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fv1609

Mystery Object No.106

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:cool2:They were doing something similar at Chatham Dockyard last year, for Armed Forces Day. I was to busy playing on the range simulator, till they physically prised me away.

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Yes, so what is the man in the tank demonstrating?

 

Magnetos often don't work underwater? Those wire looking bits in front of him must be summat to do with it

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Magnetos often don't work underwater?

 

No probably not

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Magnetos often don't work underwater? Those wire looking bits in front of him must be summat to do with it

 

That would have been a sparkaling performance?:yay: I know, ** off and take my pills! :noyay:

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Either rescuing crew or more likely connecting a towing rope to recover the casualty?

 

Nope. (Everyone seems to have made a basic assumption about this man that is incorrect).

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Nope. (Everyone seems to have made a basic assumption about this man that is incorrect).

 

You mean to say he is not a diver?

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Correct!

 

So, he is a frogman in a training tank

 

and (a) is practicing underwater demolition

 

or (b), considering the waterlevel in the tank, could be working in a airlock?

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So, he is a frogman in a training tank

 

and (a) is practicing underwater demolition

 

or (b), considering the waterlevel in the tank, could be working in a airlock?

 

Nope he is not a frogman.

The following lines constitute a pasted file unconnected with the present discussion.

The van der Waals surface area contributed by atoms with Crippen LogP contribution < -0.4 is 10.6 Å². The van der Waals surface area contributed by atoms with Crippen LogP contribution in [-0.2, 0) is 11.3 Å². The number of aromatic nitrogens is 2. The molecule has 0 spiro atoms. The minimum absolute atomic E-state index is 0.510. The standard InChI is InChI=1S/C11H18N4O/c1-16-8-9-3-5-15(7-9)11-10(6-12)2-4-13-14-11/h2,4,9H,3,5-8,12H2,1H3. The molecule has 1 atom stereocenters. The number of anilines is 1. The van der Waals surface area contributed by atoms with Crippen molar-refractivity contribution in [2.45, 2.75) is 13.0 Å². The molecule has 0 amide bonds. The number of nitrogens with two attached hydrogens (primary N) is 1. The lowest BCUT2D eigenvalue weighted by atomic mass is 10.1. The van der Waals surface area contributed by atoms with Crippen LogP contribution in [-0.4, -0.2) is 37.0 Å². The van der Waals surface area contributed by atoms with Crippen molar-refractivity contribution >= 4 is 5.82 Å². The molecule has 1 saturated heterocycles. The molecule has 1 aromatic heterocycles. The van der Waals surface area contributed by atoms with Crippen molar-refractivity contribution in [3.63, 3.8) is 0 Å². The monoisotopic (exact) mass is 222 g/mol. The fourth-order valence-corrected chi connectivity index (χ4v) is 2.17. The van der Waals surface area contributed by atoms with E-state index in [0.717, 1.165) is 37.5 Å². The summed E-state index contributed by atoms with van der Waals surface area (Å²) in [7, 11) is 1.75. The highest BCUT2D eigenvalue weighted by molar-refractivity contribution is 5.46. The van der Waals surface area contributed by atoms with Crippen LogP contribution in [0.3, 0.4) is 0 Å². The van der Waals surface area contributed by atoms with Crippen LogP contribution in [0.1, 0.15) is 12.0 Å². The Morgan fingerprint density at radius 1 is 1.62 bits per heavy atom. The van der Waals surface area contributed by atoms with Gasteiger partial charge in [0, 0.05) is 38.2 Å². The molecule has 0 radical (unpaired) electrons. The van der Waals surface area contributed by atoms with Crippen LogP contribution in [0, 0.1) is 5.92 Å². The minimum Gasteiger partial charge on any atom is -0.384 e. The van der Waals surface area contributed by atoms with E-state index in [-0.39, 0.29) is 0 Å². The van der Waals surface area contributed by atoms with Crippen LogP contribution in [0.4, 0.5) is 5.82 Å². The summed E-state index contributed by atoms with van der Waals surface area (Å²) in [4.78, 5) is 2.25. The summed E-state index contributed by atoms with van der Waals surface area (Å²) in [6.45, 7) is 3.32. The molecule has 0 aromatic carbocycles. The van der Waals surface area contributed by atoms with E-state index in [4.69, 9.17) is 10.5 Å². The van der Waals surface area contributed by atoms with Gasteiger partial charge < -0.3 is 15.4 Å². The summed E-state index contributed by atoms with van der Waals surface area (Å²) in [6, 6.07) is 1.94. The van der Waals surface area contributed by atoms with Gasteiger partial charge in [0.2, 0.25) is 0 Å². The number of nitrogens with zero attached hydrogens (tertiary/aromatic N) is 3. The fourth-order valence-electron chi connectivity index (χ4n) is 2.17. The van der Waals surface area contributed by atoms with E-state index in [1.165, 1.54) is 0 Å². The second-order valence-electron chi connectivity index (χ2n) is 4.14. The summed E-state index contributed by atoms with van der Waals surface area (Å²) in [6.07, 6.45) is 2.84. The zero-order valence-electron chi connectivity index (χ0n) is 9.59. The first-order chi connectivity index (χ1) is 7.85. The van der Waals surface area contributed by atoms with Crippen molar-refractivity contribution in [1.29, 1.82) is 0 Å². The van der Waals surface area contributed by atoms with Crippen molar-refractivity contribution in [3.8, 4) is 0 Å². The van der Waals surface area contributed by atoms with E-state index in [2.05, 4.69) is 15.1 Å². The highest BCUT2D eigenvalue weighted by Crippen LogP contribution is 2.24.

PS I have an apology, on quite an early response I agreed he was a frogmen, which was incorrect I got confused by all the talk of cleaning up excrement & Glen Miller.

Edited by fv1609

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Is he a driver of said deep wading vehicle?

 

 

YES!

But what is he doing?

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practising evacuation from a submerged BARV ?

 

YES any vehicle actually but I think we have got there.

 

A lot of people I thought were getting very close, but we got caught up with submarines, REME & rescuers etc.

 

The point that it is the driver of the vehicle & he is escaping - using his VESA kit.

Picture & explanation to follow.

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YES any vehicle actually but I think we have got there.

 

 

 

Whew.........exhausted after all that :sweat:

 

looking forward to the pics.

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App1421.jpg

 

For final bonus points where was the location of the REME unit that developed these techniques?

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Instow ?

 

YUP

 

Although Instow is now used by RM, I had always assumed that it was through time FVDD/FVRDE/MVEE having started as the place to store DUKWs during the D-Day training exercises on Saunton & Woolacombe.